27 Mar 2020

On 20 March 2020 the government announced the launch of its Coronavirus Job Retention Scheme, which is intended to pay employees who would otherwise be redundant or subject to a requirement to remain away from work without pay and are instead designated as "furloughed". Some brief details have been included in the Government's COVID-19 advice for employers, employees and businesses.

The Government guidance refers to employees who would have been "laid off". This could be confusing, as this term carries a specific technical meaning in UK employment law. We do not believe that the government mean it in the technical sense.

On 26 March, HMRC published guidance on claiming wage costs through the scheme. This article takes account of that guidance.

We are receiving a number of enquiries from clients and have put this document together to answer some of the most frequently asked questions.

Who does the scheme apply to?

The scheme will apply to all UK employers and will include, for example, companies, partnerships, LLPs, charities and sole traders. Public sector organisations are included but the government expects that not many of them will use the scheme, as the majority of public sector employees are providing essential public services or contributing to the response to the COVID-19 outbreak. 

It will cover full-time and part-time employees, employees on agency contracts (if they are not working) and employees on flexible or zero hour contracts. It will only apply to employees who were on the payroll on 28 February 2020.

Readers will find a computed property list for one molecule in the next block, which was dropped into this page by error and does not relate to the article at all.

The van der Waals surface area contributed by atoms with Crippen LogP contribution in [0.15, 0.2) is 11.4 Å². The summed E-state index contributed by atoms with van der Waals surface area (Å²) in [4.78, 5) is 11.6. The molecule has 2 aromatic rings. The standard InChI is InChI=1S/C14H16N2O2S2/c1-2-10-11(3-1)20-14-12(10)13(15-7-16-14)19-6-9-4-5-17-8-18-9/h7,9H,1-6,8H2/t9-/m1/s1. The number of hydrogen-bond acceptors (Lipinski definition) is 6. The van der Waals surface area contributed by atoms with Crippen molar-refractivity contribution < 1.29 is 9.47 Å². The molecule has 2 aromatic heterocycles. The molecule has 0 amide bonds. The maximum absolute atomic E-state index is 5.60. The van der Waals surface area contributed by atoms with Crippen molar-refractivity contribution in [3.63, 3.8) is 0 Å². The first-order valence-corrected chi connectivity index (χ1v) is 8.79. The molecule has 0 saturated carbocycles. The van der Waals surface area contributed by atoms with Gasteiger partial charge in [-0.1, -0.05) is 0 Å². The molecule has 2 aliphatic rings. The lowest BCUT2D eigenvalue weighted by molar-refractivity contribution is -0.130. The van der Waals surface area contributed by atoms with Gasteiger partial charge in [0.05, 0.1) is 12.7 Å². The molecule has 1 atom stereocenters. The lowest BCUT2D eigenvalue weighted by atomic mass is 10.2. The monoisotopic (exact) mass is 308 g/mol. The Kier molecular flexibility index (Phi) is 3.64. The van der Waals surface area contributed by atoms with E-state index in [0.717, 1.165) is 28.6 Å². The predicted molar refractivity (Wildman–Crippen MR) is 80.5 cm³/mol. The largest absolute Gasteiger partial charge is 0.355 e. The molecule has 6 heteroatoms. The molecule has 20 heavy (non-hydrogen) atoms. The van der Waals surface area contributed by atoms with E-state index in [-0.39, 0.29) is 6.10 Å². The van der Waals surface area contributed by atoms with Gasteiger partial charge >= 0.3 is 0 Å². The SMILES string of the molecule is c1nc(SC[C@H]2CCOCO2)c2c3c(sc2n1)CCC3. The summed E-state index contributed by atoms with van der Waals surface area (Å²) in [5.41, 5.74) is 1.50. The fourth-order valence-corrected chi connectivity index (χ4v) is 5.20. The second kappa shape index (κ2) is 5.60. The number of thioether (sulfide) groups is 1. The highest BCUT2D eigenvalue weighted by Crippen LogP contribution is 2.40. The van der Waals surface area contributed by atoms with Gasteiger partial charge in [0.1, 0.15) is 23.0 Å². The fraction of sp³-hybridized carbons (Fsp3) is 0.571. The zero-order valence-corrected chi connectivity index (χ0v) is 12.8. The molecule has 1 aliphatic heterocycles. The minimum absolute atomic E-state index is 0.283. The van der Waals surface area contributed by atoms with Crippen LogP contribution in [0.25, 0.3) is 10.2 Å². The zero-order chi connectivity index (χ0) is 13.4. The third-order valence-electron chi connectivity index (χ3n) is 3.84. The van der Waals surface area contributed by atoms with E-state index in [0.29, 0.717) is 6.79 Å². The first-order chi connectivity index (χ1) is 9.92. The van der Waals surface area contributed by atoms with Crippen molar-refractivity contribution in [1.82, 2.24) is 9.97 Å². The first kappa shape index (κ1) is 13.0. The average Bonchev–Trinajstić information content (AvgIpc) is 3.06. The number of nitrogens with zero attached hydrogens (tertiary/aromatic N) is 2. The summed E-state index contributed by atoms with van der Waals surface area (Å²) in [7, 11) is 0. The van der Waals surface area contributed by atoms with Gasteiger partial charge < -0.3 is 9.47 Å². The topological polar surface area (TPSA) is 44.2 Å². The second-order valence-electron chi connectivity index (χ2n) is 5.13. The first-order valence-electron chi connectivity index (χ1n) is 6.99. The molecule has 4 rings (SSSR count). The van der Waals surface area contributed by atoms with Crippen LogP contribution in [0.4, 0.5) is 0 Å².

How long will it last?

It will commence with effect from 1 March 2020 and will last for at least three months (i.e. to the end of May 2020). It will be extended if necessary.

How will it work?

HMRC will reimburse employers for 80% of furloughed employees' usual monthly gross wages up to £2,500 per employee per month, plus the associated employer National Insurance contributions and minimum automatic enrolment employer pension contributions. Employees will stay on the payroll while they are furloughed. The payment will operate as a grant, not a loan, and grants should be available by the end of April. There is no limit on the amount of funding that can be given to an employer. Employers will have to submit information to HMRC (via an online portal that is being set up urgently) regarding employees and their earnings.

How do we furlough an employee?

Employers have to designate employees as "furloughed workers" and notify them. This is stated to be subject to normal employment law and may require negotiation, which means that their consent will be required unless there is a lay-off clause in their contract of employment. Very few contracts include such a clause.

Generally this will require employers to consult with employees and seek their agreement to be furloughed. It is likely to be necessary to advise employees as part of those discussions that an alternative would be for the employer to consider redundancies, otherwise there may be no incentive for them to accept the reduction in pay. There is debate over whether or not commencing such discussions may require collective consultation in circumstances where at least 20 employees may be furloughed at one geographical establishment. It would be advisable to take specialist advice in such situations as, depending on the circumstances, there may be options an employer can use to implement furlough quickly.

Such consultations should be followed up with a letter explaining how the scheme will apply to the employees, and asking them to sign and return a copy of the letter indicating their agreement. 

Can employees make a request to be furloughed?

Employees have no right to ask to be furloughed. However, one way of employers potentially avoiding cumbersome consultation requirements would be to go out to employees and seek volunteers to be furloughed prior to entering into formal consultation.